However, this is something of a trick question. If we are talking about the literal three dimensions of space, and how the fighters move in them, then the winner is clearly the Super Samoan. He employs real lateral movement, notably subtle head shifts which he uses to get himself out of the way of (or, at worst, take some steam off) incoming punches, and more exaggerated rolls with which he ducks under bigger swings. Both of these are enabled by his superlative base and excellent hips, creating a sound yet flexible launchpad from which he can fire quick and devastating punches on the counter
We've talked about whether fighters like moving forwards or backwards before. Almost all heavyweights are massively predicated on forward motion. I don't think it's coincidence that the current champion is a completely aggressive, devastating threshing machine: In this division of forward motion, he is its undisputed emperor.
Hunt is one of the very few fighters who are comfortable going backwards. His striking experience at all levels and battle-hardened confidence in his chin and defense has gifted him a rare ability to fight off the back foot. The best example of this is still his nasty, pivoting check hook. This laconic confidence has meant that he tends to start somewhat slowly, taking the time to figure out his opponents.
The question becomes: against Werdum... is this a particularly good idea?
David: There's an irony here which is that I think Hunt would do well to adapt on the feet going backwards against Werdum. Werdum is a massive HW, and his striking is severely underrated. For one, he's very strong moving forward, and inside the clinch looking for takedowns. But more than that he's actually a quiet destroyer inside the clinch. I would seriously not be surprised if Hunt got rocked by one of Werdum's clinch knees.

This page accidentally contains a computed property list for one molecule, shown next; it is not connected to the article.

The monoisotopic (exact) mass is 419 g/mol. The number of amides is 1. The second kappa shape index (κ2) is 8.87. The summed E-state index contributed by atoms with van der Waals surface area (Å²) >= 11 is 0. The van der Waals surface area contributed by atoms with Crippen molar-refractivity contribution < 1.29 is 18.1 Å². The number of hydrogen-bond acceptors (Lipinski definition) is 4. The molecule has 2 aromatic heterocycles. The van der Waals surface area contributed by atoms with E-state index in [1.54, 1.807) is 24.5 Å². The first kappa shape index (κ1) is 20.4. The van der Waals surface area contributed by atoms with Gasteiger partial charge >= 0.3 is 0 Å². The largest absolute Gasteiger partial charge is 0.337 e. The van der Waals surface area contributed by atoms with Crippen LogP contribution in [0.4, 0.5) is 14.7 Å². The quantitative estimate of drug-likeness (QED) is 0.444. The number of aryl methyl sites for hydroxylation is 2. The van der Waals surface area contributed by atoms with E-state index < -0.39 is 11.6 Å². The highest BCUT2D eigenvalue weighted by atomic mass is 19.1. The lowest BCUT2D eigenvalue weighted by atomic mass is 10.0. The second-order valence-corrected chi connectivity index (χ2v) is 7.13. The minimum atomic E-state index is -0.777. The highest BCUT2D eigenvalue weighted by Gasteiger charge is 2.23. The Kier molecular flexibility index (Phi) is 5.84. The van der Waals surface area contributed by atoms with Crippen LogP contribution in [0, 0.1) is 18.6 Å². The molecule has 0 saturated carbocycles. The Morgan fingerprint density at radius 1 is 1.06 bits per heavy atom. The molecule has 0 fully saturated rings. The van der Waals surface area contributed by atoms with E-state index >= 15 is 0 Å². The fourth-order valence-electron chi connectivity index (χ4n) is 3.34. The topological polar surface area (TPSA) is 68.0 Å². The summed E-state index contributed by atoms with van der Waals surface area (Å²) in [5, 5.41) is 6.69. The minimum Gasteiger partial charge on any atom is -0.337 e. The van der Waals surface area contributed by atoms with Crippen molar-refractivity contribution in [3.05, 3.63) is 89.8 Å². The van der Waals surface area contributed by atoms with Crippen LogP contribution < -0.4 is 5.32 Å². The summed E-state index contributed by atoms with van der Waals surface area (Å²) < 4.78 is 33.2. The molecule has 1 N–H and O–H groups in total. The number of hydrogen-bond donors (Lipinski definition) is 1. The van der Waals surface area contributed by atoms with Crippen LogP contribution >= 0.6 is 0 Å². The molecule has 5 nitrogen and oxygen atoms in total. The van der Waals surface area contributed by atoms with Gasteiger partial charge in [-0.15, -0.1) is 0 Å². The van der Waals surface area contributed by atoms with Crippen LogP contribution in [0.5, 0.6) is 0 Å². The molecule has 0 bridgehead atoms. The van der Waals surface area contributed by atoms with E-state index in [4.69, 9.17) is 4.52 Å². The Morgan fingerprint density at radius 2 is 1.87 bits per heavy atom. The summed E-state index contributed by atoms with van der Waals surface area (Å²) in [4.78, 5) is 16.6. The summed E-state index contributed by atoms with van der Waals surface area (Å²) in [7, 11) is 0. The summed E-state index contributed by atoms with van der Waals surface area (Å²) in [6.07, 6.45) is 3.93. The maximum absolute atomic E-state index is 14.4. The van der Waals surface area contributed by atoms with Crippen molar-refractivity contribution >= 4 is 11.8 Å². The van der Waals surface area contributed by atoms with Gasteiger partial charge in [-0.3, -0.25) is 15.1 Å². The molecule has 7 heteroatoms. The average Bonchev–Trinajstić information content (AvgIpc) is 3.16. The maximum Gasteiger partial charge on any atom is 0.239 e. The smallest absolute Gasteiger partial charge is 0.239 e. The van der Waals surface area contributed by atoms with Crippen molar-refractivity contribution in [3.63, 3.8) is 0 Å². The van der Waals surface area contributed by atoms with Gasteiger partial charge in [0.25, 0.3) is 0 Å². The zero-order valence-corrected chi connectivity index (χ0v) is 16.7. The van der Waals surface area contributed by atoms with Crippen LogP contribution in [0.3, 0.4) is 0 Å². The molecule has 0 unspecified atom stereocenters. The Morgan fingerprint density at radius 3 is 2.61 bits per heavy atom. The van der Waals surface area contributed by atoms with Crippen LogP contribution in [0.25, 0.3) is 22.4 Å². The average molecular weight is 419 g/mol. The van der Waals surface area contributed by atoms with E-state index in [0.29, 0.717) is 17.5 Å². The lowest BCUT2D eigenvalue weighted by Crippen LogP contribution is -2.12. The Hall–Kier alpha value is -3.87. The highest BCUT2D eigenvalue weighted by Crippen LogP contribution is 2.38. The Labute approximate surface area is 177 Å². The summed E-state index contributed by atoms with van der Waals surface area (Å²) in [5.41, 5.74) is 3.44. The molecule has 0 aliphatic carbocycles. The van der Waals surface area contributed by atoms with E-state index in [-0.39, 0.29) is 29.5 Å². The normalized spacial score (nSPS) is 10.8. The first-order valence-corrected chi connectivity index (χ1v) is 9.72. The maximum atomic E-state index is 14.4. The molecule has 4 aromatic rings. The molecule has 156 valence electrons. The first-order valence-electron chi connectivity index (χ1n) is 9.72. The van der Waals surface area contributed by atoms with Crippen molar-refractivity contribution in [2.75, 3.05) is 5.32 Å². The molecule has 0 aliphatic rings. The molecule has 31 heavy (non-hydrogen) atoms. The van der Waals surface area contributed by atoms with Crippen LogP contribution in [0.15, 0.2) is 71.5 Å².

Phil: I think that while taking the time to figure out, say, Roy Nelson was a good idea for Hunt, this is because Big Country is fundamentally a pretty limited fighter. Given room to breathe, Werdum only really comes in on a straight line. But when he does, he brings devastating chains of offense, as characteristic of fighters trained by his mentor, Rafael Cordeiro: he mixes up punches, kicks, takedowns and straight up trolling and is extremely cunning and unpredictable. Conversely, and again this is something characteristic of fighters from King's MMA, he does not fight well going backwards at all. It may actually be in Hunt's best interests to pressure, even if forward motion puts him at risk of the takedown.
David: I've been impressed with the way Hunt has survived ground exchanges, but I can't expect that pattern to continue against Werdum, so I don't know that aggression really helps when one takedown is all Werdum needs. I mean, Mark Hunt could theoretically call himself the UFC Heavyweight champion. I wouldn't care how I got that belt in Hunt's shoes. I fully support a Tim Sylvia defending his belt imitation here.
Insight from past fights?
Phil: Hunt vs Bigfoot. Hunt stayed on defensive early against a much bigger and longer fighter, and Bigfoot smartly took the early going by opening up with kicks repeatedly from the outside. Werdum is a far more accomplished and dangerous kicker than Bigfoot, and could rack up significant damage if Hunt lets him.
David: That's a good one but I go with Hunt vs. Josh Barnett. Even though Hunt has improved that part of his submission game, I think we severely underrate how good Werdum still is when when's looking to strike on the ground. Hunt's ability to endure, and scramble are what have improved. However, his ability to prevent himself from being put in those positions has not improved, and you just can't give opportunities like that to a fighter like Fabricio.